HAR is pleased to announce one of the latest releases from BEROSE International Encyclopaedia of the Histories of Anthropology: an article in French on the correspondence between Marcel Mauss and Dutch scholars.

Beaufils, Thomas, 2023. “Marcel Mauss, la Hollande et les Hollandais. Correspondance de 1898 à 1938,” in BEROSE International Encyclopaedia of the Histories of Anthropology, Paris. 

URL BEROSE: article3115.html

The sheer volume of articles and books devoted to both the published texts and the manuscripts of Marcel Mauss (1872–1959) over the decades suggests that all facets of the French scholar’s personality and intellectual activity have been widely explored. However, although a very serious and patient effort has been made in recent years to assemble and describe the relevant archives, the task of locating unpublished documents has not yet been completed. In fact, Mauss’s work is characterized by the extreme dispersion of the writings he bequeathed; and all his known correspondence has yet to be fully transcribed. The present piece is a contribution to this tireless work of compilation and translation, in order to give as accurate a picture as possible of the scientific output of the “father of French anthropology.” The correspondence transcribed here comprises mostly letters exchanged between Mauss and Dutch scholars, and also with the Amsterdam rabbinate, including one in German. The collection spans the period from 1898, when Mauss was only 26 and still a student, to 1938, when the great scholar was at the height of his fame. The aim of this dossier is to draw up an inventory of the links that existed between Marcel Mauss and the Netherlands during this period. The content of this correspondence is often personal, and therefore not exclusively scientific. This piece appears within the BEROSE encyclopedic dossier dedicated to Marcel Mauss, which comprises over fifty resources, both primary and secondary sources.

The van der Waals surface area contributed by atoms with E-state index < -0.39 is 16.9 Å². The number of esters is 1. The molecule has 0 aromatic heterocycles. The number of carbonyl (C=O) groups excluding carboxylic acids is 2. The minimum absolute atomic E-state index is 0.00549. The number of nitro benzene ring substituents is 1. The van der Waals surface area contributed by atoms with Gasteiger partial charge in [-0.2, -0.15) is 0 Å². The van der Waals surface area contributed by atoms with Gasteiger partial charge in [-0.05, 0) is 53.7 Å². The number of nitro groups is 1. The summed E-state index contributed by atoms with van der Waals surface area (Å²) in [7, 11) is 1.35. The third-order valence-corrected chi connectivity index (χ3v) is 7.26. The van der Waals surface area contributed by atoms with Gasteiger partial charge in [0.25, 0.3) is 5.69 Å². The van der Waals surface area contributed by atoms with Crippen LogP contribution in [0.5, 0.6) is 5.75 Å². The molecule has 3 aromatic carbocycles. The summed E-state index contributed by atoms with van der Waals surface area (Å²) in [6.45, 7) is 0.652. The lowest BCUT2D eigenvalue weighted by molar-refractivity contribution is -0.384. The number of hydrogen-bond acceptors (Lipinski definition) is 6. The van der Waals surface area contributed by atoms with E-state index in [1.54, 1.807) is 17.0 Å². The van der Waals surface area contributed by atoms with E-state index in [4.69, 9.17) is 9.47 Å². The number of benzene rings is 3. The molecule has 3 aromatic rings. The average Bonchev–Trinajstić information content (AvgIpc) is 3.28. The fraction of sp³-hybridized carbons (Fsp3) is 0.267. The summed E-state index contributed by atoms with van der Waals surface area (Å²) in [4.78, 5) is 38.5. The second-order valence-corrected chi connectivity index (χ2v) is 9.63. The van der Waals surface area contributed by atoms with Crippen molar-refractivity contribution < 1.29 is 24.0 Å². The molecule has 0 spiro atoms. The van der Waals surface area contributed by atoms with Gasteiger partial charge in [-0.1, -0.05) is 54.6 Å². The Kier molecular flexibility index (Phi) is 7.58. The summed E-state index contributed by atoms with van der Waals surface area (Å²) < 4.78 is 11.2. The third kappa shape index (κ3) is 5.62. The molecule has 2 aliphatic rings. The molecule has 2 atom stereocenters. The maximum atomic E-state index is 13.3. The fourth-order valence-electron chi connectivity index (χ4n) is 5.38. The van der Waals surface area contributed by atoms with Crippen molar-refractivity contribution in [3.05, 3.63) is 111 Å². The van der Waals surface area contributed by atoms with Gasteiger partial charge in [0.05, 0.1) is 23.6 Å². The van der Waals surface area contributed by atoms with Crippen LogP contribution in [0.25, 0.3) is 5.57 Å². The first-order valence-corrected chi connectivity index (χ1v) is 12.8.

Born into a family of rabbis and manufacturers, Marcel Mauss (1872–1950) was a sociologist and anthropologist whose unclassifiable protean thinking influenced all the French social sciences. With a background in philosophy, Mauss became the main collaborator of his maternal uncle Émile Durkheim, and made major contributions to the path-breaking journal L’Année sociologique. Under the guidance of his masters at the École Pratique des Hautes Études, such as Indianist scholar Sylvain Lévi, Mauss mastered the religions of antiquity—whether from India, Greece and Rome, or from “barbarian,” pagan Europe—which he compared to the ethnography of contemporary “primitive” peoples in ways that both dialogued with and questioned evolutionist anthropology. He wrote several articles on various aspects of religious life with his “intellectual twin” Henri Hubert. His thesis on prayer, though, remained unfinished. From 1901, Mauss held (and modernized) the chair “History of Religions of Uncivilised Peoples” at the École Pratique de Hautes Études. When the Institut d’Ethnologie was founded in 1925, Mauss was one of its leading figures, not least as a teacher. Five years later, he was elected to the Collège de France to a chair in sociology after two failed candidacies. Along with Paul Rivet and Lucien Lévy-Bruhl, Mauss was one of the founding fathers of French ethnology in the 1920s and 1940s. Even though he did not see himself as an ethnologue but as a sociologue—faithful to Durkheim, and to the spirit of the scholarly and friendly circle gathered around L’Année Sociologique—Mauss left a lasting mark on French ethnologie—or anthropology. Although he did not conduct fieldwork himself, he went down in history as the founding father of French ethnography, which was partly due to his Manuel d’ethnographie (1947), edited by his student Denise Paulme. Masterful as professor, he played a decisive role in the intellectual training of the first generation of French professional ethnologists/anthropologists, inspiring them through his incomparable erudition and ethnological sensitivity, more than through systematizing a school of thought. The author of a consistent though scattered body of work, Mauss applied his curiosity and analytical skills to a wide range of issues: law, sacrifice, magic, sacred, classifications, death, symbolism, collective psychology, the notions of self and person, bodily techniques (we owe him the notion of habitus), social morphology and life. He remains the man behind the Essai sur le don (The Gift, 1925), fiercely debated over the decades, in which he formulated the famous concept of “total social fact” and popularized the emic notion of “hau.” A supporter of Dreyfus, Mauss was a socialist, a friend of Jean Jaurès, and one of the founders of the newspaper L’Humanité. Close to the cooperative movement, he was also an internationalist and a member of the Union rationaliste. Weakened for many years, Mauss died in 1950.

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